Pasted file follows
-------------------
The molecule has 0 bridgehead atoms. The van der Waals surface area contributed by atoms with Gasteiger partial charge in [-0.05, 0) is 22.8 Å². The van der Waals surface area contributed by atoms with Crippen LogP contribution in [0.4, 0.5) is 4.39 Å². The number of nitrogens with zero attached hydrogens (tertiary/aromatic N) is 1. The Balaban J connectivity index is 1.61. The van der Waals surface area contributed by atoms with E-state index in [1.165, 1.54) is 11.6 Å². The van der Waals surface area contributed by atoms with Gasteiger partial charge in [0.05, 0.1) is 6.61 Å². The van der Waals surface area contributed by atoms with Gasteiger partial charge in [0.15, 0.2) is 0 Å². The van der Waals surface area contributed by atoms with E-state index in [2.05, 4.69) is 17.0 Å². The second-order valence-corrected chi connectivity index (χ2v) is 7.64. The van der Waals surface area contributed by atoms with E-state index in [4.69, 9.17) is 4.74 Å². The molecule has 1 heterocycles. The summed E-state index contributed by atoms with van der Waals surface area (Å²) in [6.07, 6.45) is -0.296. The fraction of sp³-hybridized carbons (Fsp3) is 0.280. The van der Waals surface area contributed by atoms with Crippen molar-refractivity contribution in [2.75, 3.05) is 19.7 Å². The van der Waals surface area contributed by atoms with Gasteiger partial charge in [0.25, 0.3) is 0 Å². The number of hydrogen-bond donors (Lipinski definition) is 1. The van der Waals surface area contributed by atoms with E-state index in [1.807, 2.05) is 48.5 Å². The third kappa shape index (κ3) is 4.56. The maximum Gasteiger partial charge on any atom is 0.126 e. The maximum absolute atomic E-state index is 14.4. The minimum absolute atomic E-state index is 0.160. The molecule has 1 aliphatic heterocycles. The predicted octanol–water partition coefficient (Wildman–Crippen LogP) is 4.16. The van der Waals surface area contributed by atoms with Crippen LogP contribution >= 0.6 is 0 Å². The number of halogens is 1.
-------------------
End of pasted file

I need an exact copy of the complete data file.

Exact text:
The molecule has 0 bridgehead atoms. The van der Waals surface area contributed by atoms with Gasteiger partial charge in [-0.05, 0) is 22.8 Å². The van der Waals surface area contributed by atoms with Crippen LogP contribution in [0.4, 0.5) is 4.39 Å². The number of nitrogens with zero attached hydrogens (tertiary/aromatic N) is 1. The Balaban J connectivity index is 1.61. The van der Waals surface area contributed by atoms with E-state index in [1.165, 1.54) is 11.6 Å². The van der Waals surface area contributed by atoms with Gasteiger partial charge in [0.05, 0.1) is 6.61 Å². The van der Waals surface area contributed by atoms with Gasteiger partial charge in [0.15, 0.2) is 0 Å². The van der Waals surface area contributed by atoms with E-state index in [2.05, 4.69) is 17.0 Å². The second-order valence-corrected chi connectivity index (χ2v) is 7.64. The van der Waals surface area contributed by atoms with E-state index in [4.69, 9.17) is 4.74 Å². The molecule has 1 heterocycles. The summed E-state index contributed by atoms with van der Waals surface area (Å²) in [6.07, 6.45) is -0.296. The fraction of sp³-hybridized carbons (Fsp3) is 0.280. The van der Waals surface area contributed by atoms with Crippen molar-refractivity contribution in [2.75, 3.05) is 19.7 Å². The van der Waals surface area contributed by atoms with Gasteiger partial charge in [0.25, 0.3) is 0 Å². The number of hydrogen-bond donors (Lipinski definition) is 1. The van der Waals surface area contributed by atoms with E-state index in [1.807, 2.05) is 48.5 Å². The third kappa shape index (κ3) is 4.56. The maximum Gasteiger partial charge on any atom is 0.126 e. The maximum absolute atomic E-state index is 14.4. The minimum absolute atomic E-state index is 0.160. The molecule has 1 aliphatic heterocycles. The predicted octanol–water partition coefficient (Wildman–Crippen LogP) is 4.16. The van der Waals surface area contributed by atoms with Crippen LogP contribution >= 0.6 is 0 Å². The number of halogens is 1.